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EU Cookie Legislation and ExpressionEngine

In 80 days the new EU legislation on web browser cookies grace period will end in the UK. As of May 26, 2012 “if you are not compliant or visibly working towards compliance, you run the risk of enforcement action, which can include a fine of up to half a million pounds for a serious breach.” (via EU Cookie Law Explained)

In short, you need to get consent from your website visitors to store cookies on their computer. From The Cookie Collective:

It has been designed to protect online privacy, by making consumers aware of how information about them is collected by websites, and enable them to choose whether or not they want to allow it to take place.

It started as an EU Directive that was adopted by all EU countries on May 26th 2011. At the same time the UK updated its Privacy and Electronic Communications Regulations, which brought the EU Directive it into UK law.

Each EU member state has done or is doing the same thing. Although they all have their own approach and interpretation, the basic requirements of the directive remain the same.

EE developer Andy Marshall (you might know him as “moogaloo”) wrote about this on his blog and the implications it has for users of ExpressionEngine.

The law requires all non-essential cookies not be dropped until the user explicitly opts in. The definition of non-essential seems pretty vague - some people see eCommerce cart cookies as essential and therefore exempt from the laws, but I’m not sure if that’s been categorically confirmed. And what about ones that are hard coded into a CMS that, whilst largely benign, would be hard to argue are essential to the site’s functionality.

ExpressionEngine - our CMS of choice - for example uses 3 cookies to track a users recent activity, last visit and general site movements. None of these record a person’s email, name or other identifiable details, merely their browser session on your site, but are all non-essential to the site.

I do not live in the EU and I am not an expert on this law but it seems like is a lot of gray area here in how the law requirements are interpreted.

So, what is going to happen to sites running ExpressionEngine? I don’t know but hopefully everyone will be able to comply before the May deadline. In another blog post today, Andy Marshall again covers the topic of the legislation and EE. He wonders what EllisLab is doing about it (if anything).

The problem is, ExpressionEngine uses 3 cookies by default and they can’t be turned off. They don’t do anything that concerns me, but the fact they can’t be removed from the core EE installation does. By using an ExpressionEngine site, I am now making a site uncompliant with a very real law that will require sites to run without non-essential cookies.

Andy called on EllisLab to address this problem. In the comments Steven Grant linked to a EE support thread that shows that EllisLab is aware of the problem and, as of the last update in January, plan to work on the issue and address it so everyone who in affected by the EU leglisation can comply. Robin Sowell, a software engineer at EllisLab replied:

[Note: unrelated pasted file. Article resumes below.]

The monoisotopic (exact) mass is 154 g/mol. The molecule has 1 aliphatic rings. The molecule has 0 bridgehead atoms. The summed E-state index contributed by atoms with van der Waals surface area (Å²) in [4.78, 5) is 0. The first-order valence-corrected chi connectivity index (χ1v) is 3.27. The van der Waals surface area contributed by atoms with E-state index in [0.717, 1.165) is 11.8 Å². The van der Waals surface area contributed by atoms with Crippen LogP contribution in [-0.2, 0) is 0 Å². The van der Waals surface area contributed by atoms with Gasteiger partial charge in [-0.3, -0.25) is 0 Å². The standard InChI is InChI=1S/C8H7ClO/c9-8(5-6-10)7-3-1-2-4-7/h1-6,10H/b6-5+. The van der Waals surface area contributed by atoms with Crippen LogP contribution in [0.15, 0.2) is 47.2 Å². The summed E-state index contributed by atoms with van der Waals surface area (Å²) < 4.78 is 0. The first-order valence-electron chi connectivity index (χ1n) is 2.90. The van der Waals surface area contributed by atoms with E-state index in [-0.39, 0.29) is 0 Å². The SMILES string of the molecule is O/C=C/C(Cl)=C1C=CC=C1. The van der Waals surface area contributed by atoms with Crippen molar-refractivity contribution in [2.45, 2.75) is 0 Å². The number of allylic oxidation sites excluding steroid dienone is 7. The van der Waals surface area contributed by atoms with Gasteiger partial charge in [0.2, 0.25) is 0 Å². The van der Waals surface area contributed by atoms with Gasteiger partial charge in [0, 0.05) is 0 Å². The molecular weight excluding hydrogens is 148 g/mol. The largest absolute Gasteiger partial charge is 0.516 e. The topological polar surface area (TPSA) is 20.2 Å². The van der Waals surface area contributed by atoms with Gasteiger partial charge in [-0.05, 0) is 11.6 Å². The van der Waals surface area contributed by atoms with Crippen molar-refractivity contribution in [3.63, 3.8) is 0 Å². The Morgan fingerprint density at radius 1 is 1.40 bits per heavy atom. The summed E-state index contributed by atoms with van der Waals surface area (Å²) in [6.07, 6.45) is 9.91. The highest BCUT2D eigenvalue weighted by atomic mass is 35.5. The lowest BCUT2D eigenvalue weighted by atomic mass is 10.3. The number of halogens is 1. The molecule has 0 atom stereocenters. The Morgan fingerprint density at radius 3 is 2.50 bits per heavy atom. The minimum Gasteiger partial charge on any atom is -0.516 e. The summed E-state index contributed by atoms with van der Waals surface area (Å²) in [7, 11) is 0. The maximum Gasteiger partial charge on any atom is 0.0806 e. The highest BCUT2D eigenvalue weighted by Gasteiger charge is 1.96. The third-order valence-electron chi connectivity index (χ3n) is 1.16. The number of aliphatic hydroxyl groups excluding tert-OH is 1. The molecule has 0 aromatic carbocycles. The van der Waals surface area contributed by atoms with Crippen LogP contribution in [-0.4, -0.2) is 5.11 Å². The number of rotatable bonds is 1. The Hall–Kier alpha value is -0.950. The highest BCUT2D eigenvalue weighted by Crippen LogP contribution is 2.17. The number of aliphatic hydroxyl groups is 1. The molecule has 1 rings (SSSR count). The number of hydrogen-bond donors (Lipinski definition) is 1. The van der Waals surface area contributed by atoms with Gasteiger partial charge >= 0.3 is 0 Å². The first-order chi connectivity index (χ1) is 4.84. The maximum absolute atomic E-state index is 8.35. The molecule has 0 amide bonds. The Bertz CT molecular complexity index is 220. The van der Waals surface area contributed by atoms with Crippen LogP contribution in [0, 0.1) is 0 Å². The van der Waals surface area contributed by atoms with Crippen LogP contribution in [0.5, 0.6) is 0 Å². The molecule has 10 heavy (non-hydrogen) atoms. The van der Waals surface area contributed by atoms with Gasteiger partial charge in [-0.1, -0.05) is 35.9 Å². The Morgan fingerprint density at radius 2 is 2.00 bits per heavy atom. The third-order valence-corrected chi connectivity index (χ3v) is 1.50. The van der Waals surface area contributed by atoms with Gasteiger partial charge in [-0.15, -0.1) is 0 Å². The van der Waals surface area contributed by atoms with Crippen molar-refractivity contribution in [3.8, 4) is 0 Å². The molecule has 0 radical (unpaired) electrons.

We’ve reached the discussion stage on it- it was already on our radar. We haven’t started coding on it, and our plans aren’t currently firmed up, but we do know the deadline is looming. But yes- we do intend to give our users a way to comply with the cookie requirement. At least on the frontend, EE will need to be able to run cookie free, and I’m thinking some posts on different ways to honor the requirement will likely be needed as well. And yes- right now, there’s no way to totally disable cookie setting.

Hopefully in the next 80 days we’ll have more updates about the progress EllisLab is making on making the frontend of EE cookie free.

Posted on Mar 05, 2012 by Ryan Irelan

Filed Under: ExpressionEngine 2, Life as a Web Professional

Mark Croxton16:49 on 03.06.2012

This looks likes a good approach. It’s aiming to become the standard widget for cookie opt-in:

Strictly speaking though this approach with EE would only be truly legitimate if EE cookies are set when the user grants consent and not before. So it would require a cookie-less EE to be functional.

My view is that EE cookies qualify as essential and you only need permission for cross-site tracking and analytics cookies. Of course, IANAL.

Brett17:07 on 03.12.2012

I would *love* for EllisLab to address this in a very-near-future release. That EE sets persistent cookies is a show-stopper for most U.S. government websites. For the one USG website I manage with EE, I hack a core file after every upgrade to change the persistent cookie to a session cookie.

Wolf Software13:36 on 04.12.2012

You could take a look at the options from Wolf Software - This is a GA specific drop in solution. - This is a more universal solution

Jeff11:40 on 05.07.2012

Hi Brett,

Do you mind showing your hack? I desperately need to “fix” this for one client and I’m getting nervous that EE 2.5 won’t arrive in time…